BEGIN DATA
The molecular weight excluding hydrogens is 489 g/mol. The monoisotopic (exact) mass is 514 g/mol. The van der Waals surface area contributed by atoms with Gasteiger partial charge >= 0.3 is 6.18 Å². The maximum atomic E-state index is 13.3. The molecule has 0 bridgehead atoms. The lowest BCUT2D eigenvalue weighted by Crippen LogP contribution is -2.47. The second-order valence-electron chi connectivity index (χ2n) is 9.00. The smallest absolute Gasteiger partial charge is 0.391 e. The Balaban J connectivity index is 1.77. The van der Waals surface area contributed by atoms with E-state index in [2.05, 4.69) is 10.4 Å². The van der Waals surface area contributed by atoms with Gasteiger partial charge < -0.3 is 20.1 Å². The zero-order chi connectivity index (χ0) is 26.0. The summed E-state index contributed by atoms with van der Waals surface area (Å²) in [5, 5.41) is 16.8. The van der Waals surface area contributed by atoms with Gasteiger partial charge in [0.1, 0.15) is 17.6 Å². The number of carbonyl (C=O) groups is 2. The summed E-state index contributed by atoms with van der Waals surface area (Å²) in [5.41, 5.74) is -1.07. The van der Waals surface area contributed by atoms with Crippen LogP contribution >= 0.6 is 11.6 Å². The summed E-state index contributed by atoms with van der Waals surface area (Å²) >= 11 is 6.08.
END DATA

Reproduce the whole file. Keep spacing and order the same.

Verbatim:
The molecular weight excluding hydrogens is 489 g/mol. The monoisotopic (exact) mass is 514 g/mol. The van der Waals surface area contributed by atoms with Gasteiger partial charge >= 0.3 is 6.18 Å². The maximum atomic E-state index is 13.3. The molecule has 0 bridgehead atoms. The lowest BCUT2D eigenvalue weighted by Crippen LogP contribution is -2.47. The second-order valence-electron chi connectivity index (χ2n) is 9.00. The smallest absolute Gasteiger partial charge is 0.391 e. The Balaban J connectivity index is 1.77. The van der Waals surface area contributed by atoms with E-state index in [2.05, 4.69) is 10.4 Å². The van der Waals surface area contributed by atoms with Gasteiger partial charge < -0.3 is 20.1 Å². The zero-order chi connectivity index (χ0) is 26.0. The summed E-state index contributed by atoms with van der Waals surface area (Å²) in [5, 5.41) is 16.8. The van der Waals surface area contributed by atoms with Gasteiger partial charge in [0.1, 0.15) is 17.6 Å². The number of carbonyl (C=O) groups is 2. The summed E-state index contributed by atoms with van der Waals surface area (Å²) in [5.41, 5.74) is -1.07. The van der Waals surface area contributed by atoms with Crippen LogP contribution >= 0.6 is 11.6 Å². The summed E-state index contributed by atoms with van der Waals surface area (Å²) >= 11 is 6.08.